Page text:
Michigan Fiction

Inspiration: Folks still tell stories about young Ernest Hemingway, who spent a good deal of time in this land of bright blue waters and rolling wooded hills.

July 18, 1999|By Greg Tasker | Greg Tasker,Sun Staff

HORTON BAY, MICH. — "A steep sandy road ran down the hill to the bay through the timber. From Smith's back door you could look out across the woods that ran down the lake and across the bay. It was very beautiful in the spring and summer, the bay blue and bright and usually white caps on the lake out beyond the point from the breeze blowing from Charlevoix and Lake Michigan."

-- From "Up in Michigan"

by Ernest Hemingway

HORTON BAY, Mich. -- The first thing you should know about Ernest Hemingway and Horton Bay -- and maybe even about this sliver of northern Michigan, where the water is clear and blue, and where the wooded hills roll like gentle waves, is this: He got it right.

That Hemingway spent considerable time in Michigan comes as a surprise to most people, who more easily recall his bullfighting in Spain or his expatriate years in Paris. But Hemingway, first as a boy and then as a young man, roamed this land of lumberjack and Indian, of hunter and fisherman, of summer vacationer and weathered settlers. No one before or since has captured the beauty of the northern Michigan woods and lakes as Hemingway did in his fiction, most memorably in "The Nick Adams Stories."

Surprisingly, nearly 80 years after his first short story, "Up in Michigan," was published, much of the landscape remains unchanged, especially in Horton Bay, then as now, a cluster of summer cottages along the road north to bigger resort towns. The blacksmith shop is gone, but the road, since paved, slopes to the water, and from the crest of the hill, where the shop once stood, the whitecaps of Lake Charlevoix are visible through the woods.

No memorial or monument marks his formative years in these parts, but the young Hemingway, the hunter, fisherman and writer, is remembered here. Ask just about anyone and he or she has a story to tell, one probably passed down from a grandfather or an uncle. And there are a few, such as 99-year-old Irene Gordon, who remember Hemingway from the summers he spent here during his youth.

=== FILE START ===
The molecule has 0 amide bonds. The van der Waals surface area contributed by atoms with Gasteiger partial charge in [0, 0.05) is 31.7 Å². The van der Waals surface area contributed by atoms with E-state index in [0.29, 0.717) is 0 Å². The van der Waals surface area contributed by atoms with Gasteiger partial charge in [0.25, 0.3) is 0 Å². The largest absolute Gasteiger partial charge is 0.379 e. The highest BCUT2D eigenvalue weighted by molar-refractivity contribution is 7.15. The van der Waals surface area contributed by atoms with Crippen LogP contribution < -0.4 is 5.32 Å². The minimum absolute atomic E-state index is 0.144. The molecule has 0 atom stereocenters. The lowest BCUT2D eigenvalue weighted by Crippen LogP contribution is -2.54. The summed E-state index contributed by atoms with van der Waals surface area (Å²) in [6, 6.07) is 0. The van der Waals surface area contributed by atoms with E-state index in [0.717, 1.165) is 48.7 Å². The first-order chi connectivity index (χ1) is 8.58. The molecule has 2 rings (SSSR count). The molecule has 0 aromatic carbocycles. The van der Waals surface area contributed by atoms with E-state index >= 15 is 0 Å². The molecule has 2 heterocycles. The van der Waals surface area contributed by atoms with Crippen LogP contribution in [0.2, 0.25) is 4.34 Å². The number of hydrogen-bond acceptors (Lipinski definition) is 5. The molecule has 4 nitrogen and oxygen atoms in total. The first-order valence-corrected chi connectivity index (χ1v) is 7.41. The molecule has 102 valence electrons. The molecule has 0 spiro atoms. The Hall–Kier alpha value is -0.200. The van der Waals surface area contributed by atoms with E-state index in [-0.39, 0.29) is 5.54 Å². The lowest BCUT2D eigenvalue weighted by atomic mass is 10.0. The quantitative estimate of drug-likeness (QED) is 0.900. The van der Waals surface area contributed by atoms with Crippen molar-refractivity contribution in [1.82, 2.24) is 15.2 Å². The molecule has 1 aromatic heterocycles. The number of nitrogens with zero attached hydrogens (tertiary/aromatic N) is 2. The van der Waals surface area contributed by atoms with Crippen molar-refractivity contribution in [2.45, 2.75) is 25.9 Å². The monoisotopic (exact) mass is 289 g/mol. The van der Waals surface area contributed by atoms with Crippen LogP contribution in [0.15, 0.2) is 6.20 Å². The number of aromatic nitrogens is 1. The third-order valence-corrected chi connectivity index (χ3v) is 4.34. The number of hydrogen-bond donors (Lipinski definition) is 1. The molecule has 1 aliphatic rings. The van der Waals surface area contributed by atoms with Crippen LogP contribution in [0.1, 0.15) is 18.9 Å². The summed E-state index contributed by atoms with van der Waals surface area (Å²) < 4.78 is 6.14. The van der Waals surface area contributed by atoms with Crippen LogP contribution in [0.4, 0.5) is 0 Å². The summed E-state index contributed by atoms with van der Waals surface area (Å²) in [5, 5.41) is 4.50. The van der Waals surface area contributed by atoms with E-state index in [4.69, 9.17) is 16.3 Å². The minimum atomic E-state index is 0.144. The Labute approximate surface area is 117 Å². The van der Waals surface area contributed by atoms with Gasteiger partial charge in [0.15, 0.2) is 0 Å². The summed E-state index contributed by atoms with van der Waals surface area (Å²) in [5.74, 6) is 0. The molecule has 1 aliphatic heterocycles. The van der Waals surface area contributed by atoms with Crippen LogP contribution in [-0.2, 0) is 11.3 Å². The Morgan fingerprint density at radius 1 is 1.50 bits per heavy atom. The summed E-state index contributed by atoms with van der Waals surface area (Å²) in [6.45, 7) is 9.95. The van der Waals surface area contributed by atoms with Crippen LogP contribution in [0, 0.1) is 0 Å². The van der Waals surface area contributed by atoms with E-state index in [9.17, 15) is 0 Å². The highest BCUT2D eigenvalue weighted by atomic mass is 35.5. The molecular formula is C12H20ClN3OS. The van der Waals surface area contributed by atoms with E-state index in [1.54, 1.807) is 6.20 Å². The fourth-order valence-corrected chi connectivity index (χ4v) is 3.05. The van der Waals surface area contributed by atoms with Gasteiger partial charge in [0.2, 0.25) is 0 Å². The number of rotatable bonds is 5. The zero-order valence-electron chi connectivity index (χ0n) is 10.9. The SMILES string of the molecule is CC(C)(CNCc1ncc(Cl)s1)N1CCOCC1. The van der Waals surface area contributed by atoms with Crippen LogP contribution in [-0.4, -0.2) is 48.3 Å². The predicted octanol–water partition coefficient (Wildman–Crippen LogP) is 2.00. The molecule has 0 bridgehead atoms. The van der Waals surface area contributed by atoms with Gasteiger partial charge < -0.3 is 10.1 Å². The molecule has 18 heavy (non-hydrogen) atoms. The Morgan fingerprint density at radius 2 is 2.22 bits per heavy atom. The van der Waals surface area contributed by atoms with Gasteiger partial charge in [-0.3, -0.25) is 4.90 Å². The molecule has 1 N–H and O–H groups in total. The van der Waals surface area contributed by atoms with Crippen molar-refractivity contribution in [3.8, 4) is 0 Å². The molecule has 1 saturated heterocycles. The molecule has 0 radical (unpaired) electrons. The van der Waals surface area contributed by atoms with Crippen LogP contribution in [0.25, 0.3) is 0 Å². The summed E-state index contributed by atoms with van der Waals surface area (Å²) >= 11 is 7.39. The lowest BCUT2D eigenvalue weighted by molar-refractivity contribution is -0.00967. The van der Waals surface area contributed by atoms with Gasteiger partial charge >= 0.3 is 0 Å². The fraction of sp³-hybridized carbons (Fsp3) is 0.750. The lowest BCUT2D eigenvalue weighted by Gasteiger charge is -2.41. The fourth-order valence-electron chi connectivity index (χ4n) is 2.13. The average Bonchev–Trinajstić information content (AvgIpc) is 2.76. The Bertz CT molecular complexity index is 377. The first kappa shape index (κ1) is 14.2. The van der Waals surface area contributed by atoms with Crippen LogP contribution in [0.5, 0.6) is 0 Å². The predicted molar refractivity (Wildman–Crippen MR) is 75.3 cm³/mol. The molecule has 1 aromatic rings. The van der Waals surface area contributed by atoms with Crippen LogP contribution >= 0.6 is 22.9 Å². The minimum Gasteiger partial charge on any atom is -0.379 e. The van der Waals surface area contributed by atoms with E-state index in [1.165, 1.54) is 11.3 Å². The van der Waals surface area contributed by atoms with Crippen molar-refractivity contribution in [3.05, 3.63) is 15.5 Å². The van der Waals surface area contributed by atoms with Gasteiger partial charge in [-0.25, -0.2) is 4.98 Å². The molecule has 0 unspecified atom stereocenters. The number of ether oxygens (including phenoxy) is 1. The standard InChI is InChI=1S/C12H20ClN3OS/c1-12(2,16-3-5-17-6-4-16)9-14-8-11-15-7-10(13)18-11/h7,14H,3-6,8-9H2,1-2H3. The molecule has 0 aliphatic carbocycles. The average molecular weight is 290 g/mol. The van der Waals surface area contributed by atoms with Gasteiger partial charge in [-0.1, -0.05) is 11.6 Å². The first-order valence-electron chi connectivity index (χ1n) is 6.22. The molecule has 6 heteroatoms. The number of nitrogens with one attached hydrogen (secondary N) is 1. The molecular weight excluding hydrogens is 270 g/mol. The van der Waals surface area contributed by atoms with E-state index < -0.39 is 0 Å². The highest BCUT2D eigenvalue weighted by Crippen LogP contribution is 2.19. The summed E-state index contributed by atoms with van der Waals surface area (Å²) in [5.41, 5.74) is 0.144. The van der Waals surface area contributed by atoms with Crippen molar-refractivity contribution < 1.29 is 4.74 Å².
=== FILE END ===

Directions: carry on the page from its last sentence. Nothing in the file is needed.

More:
Wednesday marks the centennial of the writer's birth, and all week long, places such as Petoskey are celebrating the anniversary with a host of activities. The festivities in northern Michigan include tours of the family's summer cottage, Windemere, on Walloon Lake, walking tours of story settings and haunts in Petoskey, Horton Bay and elsewhere, and several lectures.

You don't have to wait for an anniversary to explore the place Hemingway once called "The Last Good Country" in one of his short stories. Seek and you will find traces of Hemingway, even though he left in 1921 and returned just once, a quarter century later and only for a day. There are no formal tours. There are no highway signs showing the way. I came with little to guide me except a curiosity about the young writer and this place. I carried with me "The Nick Adams Stories," a collection that includes much of his Michigan fiction, and a literary map to the local settings that sparked his imagination.

"He turned sharply around the corner of the barber shop and onto the Main Street of Petoskey. It was a handsome, broad street, lined on either side with brick and pressed-stone buildings."

-- From "The Torrents of Spring"

There's something magical about walking in the footsteps of someone as famous as Hemingway, especially when the streetscape -- the brick and pressed-stone buildings -- are pretty much the same. The elegant Stafford's Perry Hotel, where Hemingway once spent the night on a fishing trip, still stands on a bluff overlooking Little Traverse Bay, welcoming new generations of vacationers.

Other haunts remain. The Petoskey Public Library, where Hemingway spent the late morning or early afternoon reading newspapers, looks pretty much like it did then. There's even a bar or two, though the names have changed, that survive from his era.

Hemingway came to Petoskey in the fall of 1919 to recover from wounds he suffered as an ambulance driver in Italy during World War I. And he came to write. He rented a room at Mrs. Potter's Rooming House at 602 State St., just a few blocks from the broad main street -- Mitchell Street -- he would later describe in "The Torrents of Spring."

The two-story white-frame home still stands in a quiet neighborhood of shading maple trees and modest homes. Local histories and Hemingway biographies tell us that the young man was always writing during the fall and winter at the boarding house. All he received for his effort, however, were rejection slips. The home is a private residence but it's a good starting point for a walking tour of the Hemingway haunts.

"At this point in his life, he was really determined to make it as a writer," says Candace Eaton, executive director of the Little Traverse Historical Society, which maintains an exhibit of Hemingway memorabilia, including one of his typewriters.

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